No matter what destination we are snorkeling, there is one photography question I probably get asked more than any other photo question.

“Wide angle or macro for the next site?” 

Unless it’s a night snorkel where we are likely to encounter smaller critters in the shallow reef, I will almost always say wide angle, and here’s why. In just about all the different destinations we go to the wide angle opportunities like beautiful reefs, larger schools of fish, turtles, and manta rays are readily available and open us up to endless wide angle opportunities. Macro subjects like nudibranches and cooperative reef fish are much harder to find and photograph. I’m not saying there aren’t any macro subjects, there are just as many as the wide angle subjects if not more. The only thing is that where macro subjects are concerned, they are considerably more difficult to photograph—especially reef fish.

snorkeler diving down to photograph coral reef

Wide angle subjects like reefscapes, mantas, and turtles are either non-moving or moving quite slow with more predictive behavior. While things like butterfly fish and angle fish have such erratic movements it’s near impossible to get them framed just right. Nudibranches barely move, but because of their small size we need to dive down to their level in order to properly photograph them which is easier said than done. So, in short there are plenty of macro opportunities, it’s just a matter of consistency of getting great shots. If you are ok with one in twenty shots coming out ok, by all means go for the reef fish, I’m sure the reward of getting the angle fish framed just right will be worth all the effort. However, if you want the closest thing to a guarantee that you’ll be coming back with an SD card full of beautiful photos, then I would suggest focusing on the wide angle.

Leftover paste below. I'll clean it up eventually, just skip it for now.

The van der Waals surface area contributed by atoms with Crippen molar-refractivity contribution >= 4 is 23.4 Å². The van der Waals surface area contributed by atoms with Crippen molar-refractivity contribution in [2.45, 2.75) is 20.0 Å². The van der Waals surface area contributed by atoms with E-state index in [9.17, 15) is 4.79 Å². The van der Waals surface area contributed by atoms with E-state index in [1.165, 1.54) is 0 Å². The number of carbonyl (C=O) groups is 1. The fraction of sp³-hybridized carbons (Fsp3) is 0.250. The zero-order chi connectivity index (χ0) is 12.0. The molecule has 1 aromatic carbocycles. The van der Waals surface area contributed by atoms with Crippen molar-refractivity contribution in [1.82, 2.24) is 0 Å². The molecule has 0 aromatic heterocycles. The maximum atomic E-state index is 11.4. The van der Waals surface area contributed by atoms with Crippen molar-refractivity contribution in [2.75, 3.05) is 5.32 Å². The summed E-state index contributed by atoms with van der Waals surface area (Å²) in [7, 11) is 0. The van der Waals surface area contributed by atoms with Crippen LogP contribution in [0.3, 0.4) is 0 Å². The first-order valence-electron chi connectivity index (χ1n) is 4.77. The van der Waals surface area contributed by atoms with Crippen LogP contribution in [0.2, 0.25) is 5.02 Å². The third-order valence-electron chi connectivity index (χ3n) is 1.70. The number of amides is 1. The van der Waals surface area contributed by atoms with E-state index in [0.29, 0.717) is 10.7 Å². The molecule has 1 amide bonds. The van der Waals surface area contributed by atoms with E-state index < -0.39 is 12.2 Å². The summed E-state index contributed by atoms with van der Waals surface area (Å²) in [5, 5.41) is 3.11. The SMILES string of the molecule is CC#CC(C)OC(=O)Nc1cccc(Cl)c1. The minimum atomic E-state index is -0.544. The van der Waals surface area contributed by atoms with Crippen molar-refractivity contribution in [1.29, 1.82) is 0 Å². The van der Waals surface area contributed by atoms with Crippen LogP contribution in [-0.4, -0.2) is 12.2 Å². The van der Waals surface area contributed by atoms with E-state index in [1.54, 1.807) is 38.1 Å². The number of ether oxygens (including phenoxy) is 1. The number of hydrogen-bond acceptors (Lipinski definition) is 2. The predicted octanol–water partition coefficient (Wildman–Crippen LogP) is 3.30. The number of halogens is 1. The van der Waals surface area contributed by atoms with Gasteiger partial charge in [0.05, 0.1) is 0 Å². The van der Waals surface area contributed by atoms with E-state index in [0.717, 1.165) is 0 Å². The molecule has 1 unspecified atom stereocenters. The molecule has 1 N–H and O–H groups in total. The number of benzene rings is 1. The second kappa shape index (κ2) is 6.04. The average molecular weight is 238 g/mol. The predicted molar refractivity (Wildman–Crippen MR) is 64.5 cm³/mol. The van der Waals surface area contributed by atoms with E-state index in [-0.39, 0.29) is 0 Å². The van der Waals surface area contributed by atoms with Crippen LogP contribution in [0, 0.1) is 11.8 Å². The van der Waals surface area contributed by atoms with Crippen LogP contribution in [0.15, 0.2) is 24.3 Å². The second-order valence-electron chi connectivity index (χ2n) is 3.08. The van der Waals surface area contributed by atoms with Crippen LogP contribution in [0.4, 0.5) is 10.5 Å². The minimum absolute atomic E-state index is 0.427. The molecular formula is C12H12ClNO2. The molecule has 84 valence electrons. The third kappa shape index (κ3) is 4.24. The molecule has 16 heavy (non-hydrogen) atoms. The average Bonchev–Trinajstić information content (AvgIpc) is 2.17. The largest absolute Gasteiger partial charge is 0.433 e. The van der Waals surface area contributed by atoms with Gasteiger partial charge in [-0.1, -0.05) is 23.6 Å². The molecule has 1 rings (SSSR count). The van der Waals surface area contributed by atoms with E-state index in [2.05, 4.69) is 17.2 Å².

A lot of snorkelers want to dive beneath the surface to get closer to the reef, fish, and to just enjoy the feeling of being completely immersed in this wonderful underwater world. Those of you just starting out with your snorkeling pursuits may find this whole diving down thing a bit tricker than you anticipated though. Here’s a few tips which has really helped a lot of our guests out in not only being able to dive down easier, but also stay down longer on a single breath. 

Snorkeler Surrounded by Manta Rays

The Duck Dive

  1.  1. The first step before we want to duck dive down is to take a few large slow breath. This will help relax us and fill our lungs with air. The more relaxed we are the longer we can stay down.
  2.  2. After you’ve relaxed yourself on the surface in one fluid motion we want to stick our bum up and angle our upper torso in a downward angle. As we do this we also want to bring at least one of our legs out of the water. If you can manage to bring both legs out of the water it will only help propel us downwards. It’s important to note that this should all be one smooth movement, there doesn’t need to be and flapping of the legs or arms. The angle of your body and the way the weight is distributed now will help you dive down a lot smoother and easier. As you practice these steps it will become more natural and you’ll find that you will find yourself being propelled underwater much easier. 
  3.  3. A lot of people have a tenancy to start kicking frantically as soon as they start the duck part. This only burns more oxygen with the rapid movement and shortens your dive, but also because your fins have not been submerged yet you are only kicking air and not water. A big thing here is to be patient and wait for your fins to become submerged before you start kicking. When you do start kicking, make sure they are long slow kicks rather than many short fast ones. This will also help you preserve your oxygen supply.